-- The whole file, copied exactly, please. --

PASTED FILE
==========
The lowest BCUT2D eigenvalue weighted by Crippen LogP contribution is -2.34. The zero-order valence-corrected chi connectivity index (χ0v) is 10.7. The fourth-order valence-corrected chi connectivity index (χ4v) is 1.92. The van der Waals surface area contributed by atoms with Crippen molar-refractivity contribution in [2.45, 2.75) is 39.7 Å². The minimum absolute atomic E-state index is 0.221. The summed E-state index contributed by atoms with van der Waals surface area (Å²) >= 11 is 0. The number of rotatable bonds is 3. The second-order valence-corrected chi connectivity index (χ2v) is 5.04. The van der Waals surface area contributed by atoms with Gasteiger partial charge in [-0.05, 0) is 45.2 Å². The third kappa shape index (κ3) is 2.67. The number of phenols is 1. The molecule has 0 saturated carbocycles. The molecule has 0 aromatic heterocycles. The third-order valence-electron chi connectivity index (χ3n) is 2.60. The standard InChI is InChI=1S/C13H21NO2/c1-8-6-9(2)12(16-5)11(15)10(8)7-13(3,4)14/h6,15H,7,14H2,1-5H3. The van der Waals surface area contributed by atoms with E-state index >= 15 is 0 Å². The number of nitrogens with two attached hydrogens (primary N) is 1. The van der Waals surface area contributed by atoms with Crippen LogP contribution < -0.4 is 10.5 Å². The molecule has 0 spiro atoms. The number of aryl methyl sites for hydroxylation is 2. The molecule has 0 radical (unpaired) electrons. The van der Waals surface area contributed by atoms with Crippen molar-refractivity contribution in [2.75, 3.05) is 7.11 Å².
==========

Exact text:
The lowest BCUT2D eigenvalue weighted by Crippen LogP contribution is -2.34. The zero-order valence-corrected chi connectivity index (χ0v) is 10.7. The fourth-order valence-corrected chi connectivity index (χ4v) is 1.92. The van der Waals surface area contributed by atoms with Crippen molar-refractivity contribution in [2.45, 2.75) is 39.7 Å². The minimum absolute atomic E-state index is 0.221. The summed E-state index contributed by atoms with van der Waals surface area (Å²) >= 11 is 0. The number of rotatable bonds is 3. The second-order valence-corrected chi connectivity index (χ2v) is 5.04. The van der Waals surface area contributed by atoms with Gasteiger partial charge in [-0.05, 0) is 45.2 Å². The third kappa shape index (κ3) is 2.67. The number of phenols is 1. The molecule has 0 saturated carbocycles. The molecule has 0 aromatic heterocycles. The third-order valence-electron chi connectivity index (χ3n) is 2.60. The standard InChI is InChI=1S/C13H21NO2/c1-8-6-9(2)12(16-5)11(15)10(8)7-13(3,4)14/h6,15H,7,14H2,1-5H3. The van der Waals surface area contributed by atoms with E-state index >= 15 is 0 Å². The number of nitrogens with two attached hydrogens (primary N) is 1. The van der Waals surface area contributed by atoms with Crippen LogP contribution < -0.4 is 10.5 Å². The molecule has 0 spiro atoms. The number of aryl methyl sites for hydroxylation is 2. The molecule has 0 radical (unpaired) electrons. The van der Waals surface area contributed by atoms with Crippen molar-refractivity contribution in [2.75, 3.05) is 7.11 Å².